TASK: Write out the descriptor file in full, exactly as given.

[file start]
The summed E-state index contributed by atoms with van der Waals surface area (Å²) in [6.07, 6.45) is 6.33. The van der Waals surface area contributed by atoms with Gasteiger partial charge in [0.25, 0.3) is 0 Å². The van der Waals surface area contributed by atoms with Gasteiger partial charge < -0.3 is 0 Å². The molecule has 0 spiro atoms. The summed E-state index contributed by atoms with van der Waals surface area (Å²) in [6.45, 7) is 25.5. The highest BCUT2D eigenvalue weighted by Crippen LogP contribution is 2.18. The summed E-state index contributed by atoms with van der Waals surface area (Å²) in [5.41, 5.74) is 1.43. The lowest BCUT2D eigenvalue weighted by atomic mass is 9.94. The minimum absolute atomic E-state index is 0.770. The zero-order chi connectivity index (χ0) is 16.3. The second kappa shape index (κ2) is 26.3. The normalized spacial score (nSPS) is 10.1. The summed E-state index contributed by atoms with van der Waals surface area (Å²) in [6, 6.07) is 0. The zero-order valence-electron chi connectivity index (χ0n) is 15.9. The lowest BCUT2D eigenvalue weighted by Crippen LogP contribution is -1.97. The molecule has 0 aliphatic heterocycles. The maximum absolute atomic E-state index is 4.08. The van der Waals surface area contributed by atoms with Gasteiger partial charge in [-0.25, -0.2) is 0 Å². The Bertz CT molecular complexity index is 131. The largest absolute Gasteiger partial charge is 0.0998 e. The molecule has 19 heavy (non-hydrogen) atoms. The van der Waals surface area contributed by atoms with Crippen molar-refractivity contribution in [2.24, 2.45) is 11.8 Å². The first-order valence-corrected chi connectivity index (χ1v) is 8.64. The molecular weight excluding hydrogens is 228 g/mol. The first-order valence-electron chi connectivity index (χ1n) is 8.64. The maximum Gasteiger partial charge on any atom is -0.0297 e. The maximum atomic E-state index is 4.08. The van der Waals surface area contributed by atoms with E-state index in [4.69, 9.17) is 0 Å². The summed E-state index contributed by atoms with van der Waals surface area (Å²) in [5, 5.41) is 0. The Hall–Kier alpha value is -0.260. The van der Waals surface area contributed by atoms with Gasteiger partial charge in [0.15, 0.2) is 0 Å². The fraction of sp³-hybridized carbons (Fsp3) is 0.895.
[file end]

The summed E-state index contributed by atoms with van der Waals surface area (Å²) in [6.07, 6.45) is 6.33. The van der Waals surface area contributed by atoms with Gasteiger partial charge in [0.25, 0.3) is 0 Å². The van der Waals surface area contributed by atoms with Gasteiger partial charge < -0.3 is 0 Å². The molecule has 0 spiro atoms. The summed E-state index contributed by atoms with van der Waals surface area (Å²) in [6.45, 7) is 25.5. The highest BCUT2D eigenvalue weighted by Crippen LogP contribution is 2.18. The summed E-state index contributed by atoms with van der Waals surface area (Å²) in [5.41, 5.74) is 1.43. The lowest BCUT2D eigenvalue weighted by atomic mass is 9.94. The minimum absolute atomic E-state index is 0.770. The zero-order chi connectivity index (χ0) is 16.3. The second kappa shape index (κ2) is 26.3. The normalized spacial score (nSPS) is 10.1. The summed E-state index contributed by atoms with van der Waals surface area (Å²) in [6, 6.07) is 0. The zero-order valence-electron chi connectivity index (χ0n) is 15.9. The lowest BCUT2D eigenvalue weighted by Crippen LogP contribution is -1.97. The molecule has 0 aliphatic heterocycles. The maximum absolute atomic E-state index is 4.08. The van der Waals surface area contributed by atoms with Gasteiger partial charge in [-0.25, -0.2) is 0 Å². The Bertz CT molecular complexity index is 131. The largest absolute Gasteiger partial charge is 0.0998 e. The molecule has 19 heavy (non-hydrogen) atoms. The van der Waals surface area contributed by atoms with Crippen molar-refractivity contribution in [2.24, 2.45) is 11.8 Å². The first-order valence-corrected chi connectivity index (χ1v) is 8.64. The molecular weight excluding hydrogens is 228 g/mol. The first-order valence-electron chi connectivity index (χ1n) is 8.64. The maximum Gasteiger partial charge on any atom is -0.0297 e. The maximum atomic E-state index is 4.08. The van der Waals surface area contributed by atoms with E-state index in [4.69, 9.17) is 0 Å². The summed E-state index contributed by atoms with van der Waals surface area (Å²) in [5, 5.41) is 0. The Hall–Kier alpha value is -0.260. The van der Waals surface area contributed by atoms with Gasteiger partial charge in [0.15, 0.2) is 0 Å². The fraction of sp³-hybridized carbons (Fsp3) is 0.895.